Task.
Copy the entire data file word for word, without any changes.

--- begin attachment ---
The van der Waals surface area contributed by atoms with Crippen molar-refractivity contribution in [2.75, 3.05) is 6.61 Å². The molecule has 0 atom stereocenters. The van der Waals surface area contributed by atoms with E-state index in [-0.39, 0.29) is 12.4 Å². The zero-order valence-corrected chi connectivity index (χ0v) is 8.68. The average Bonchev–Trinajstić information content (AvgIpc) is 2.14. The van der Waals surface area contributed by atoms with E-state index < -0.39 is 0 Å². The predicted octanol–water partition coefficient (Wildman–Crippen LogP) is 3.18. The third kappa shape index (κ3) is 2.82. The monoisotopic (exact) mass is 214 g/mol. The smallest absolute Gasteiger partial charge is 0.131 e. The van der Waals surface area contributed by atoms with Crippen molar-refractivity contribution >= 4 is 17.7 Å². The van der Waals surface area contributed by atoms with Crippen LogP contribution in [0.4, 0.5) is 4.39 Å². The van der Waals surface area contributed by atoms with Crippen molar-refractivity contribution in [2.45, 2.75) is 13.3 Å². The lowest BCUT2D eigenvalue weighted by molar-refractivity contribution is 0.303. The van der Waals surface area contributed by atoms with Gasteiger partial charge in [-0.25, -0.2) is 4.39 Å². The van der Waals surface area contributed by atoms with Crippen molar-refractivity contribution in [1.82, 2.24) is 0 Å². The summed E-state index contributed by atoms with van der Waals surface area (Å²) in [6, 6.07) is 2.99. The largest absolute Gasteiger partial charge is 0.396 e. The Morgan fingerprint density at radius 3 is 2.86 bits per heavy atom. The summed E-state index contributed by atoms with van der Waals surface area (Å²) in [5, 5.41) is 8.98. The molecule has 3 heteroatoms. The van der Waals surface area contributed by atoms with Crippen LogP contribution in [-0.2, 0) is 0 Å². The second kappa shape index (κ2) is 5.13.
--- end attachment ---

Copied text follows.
The van der Waals surface area contributed by atoms with Crippen molar-refractivity contribution in [2.75, 3.05) is 6.61 Å². The molecule has 0 atom stereocenters. The van der Waals surface area contributed by atoms with E-state index in [-0.39, 0.29) is 12.4 Å². The zero-order valence-corrected chi connectivity index (χ0v) is 8.68. The average Bonchev–Trinajstić information content (AvgIpc) is 2.14. The van der Waals surface area contributed by atoms with E-state index < -0.39 is 0 Å². The predicted octanol–water partition coefficient (Wildman–Crippen LogP) is 3.18. The third kappa shape index (κ3) is 2.82. The monoisotopic (exact) mass is 214 g/mol. The smallest absolute Gasteiger partial charge is 0.131 e. The van der Waals surface area contributed by atoms with Crippen molar-refractivity contribution >= 4 is 17.7 Å². The van der Waals surface area contributed by atoms with Crippen LogP contribution in [0.4, 0.5) is 4.39 Å². The van der Waals surface area contributed by atoms with Crippen molar-refractivity contribution in [2.45, 2.75) is 13.3 Å². The lowest BCUT2D eigenvalue weighted by molar-refractivity contribution is 0.303. The van der Waals surface area contributed by atoms with Gasteiger partial charge in [-0.25, -0.2) is 4.39 Å². The van der Waals surface area contributed by atoms with Crippen molar-refractivity contribution in [1.82, 2.24) is 0 Å². The summed E-state index contributed by atoms with van der Waals surface area (Å²) in [6, 6.07) is 2.99. The largest absolute Gasteiger partial charge is 0.396 e. The Morgan fingerprint density at radius 3 is 2.86 bits per heavy atom. The summed E-state index contributed by atoms with van der Waals surface area (Å²) in [5, 5.41) is 8.98. The molecule has 3 heteroatoms. The van der Waals surface area contributed by atoms with Crippen LogP contribution in [-0.2, 0) is 0 Å². The second kappa shape index (κ2) is 5.13.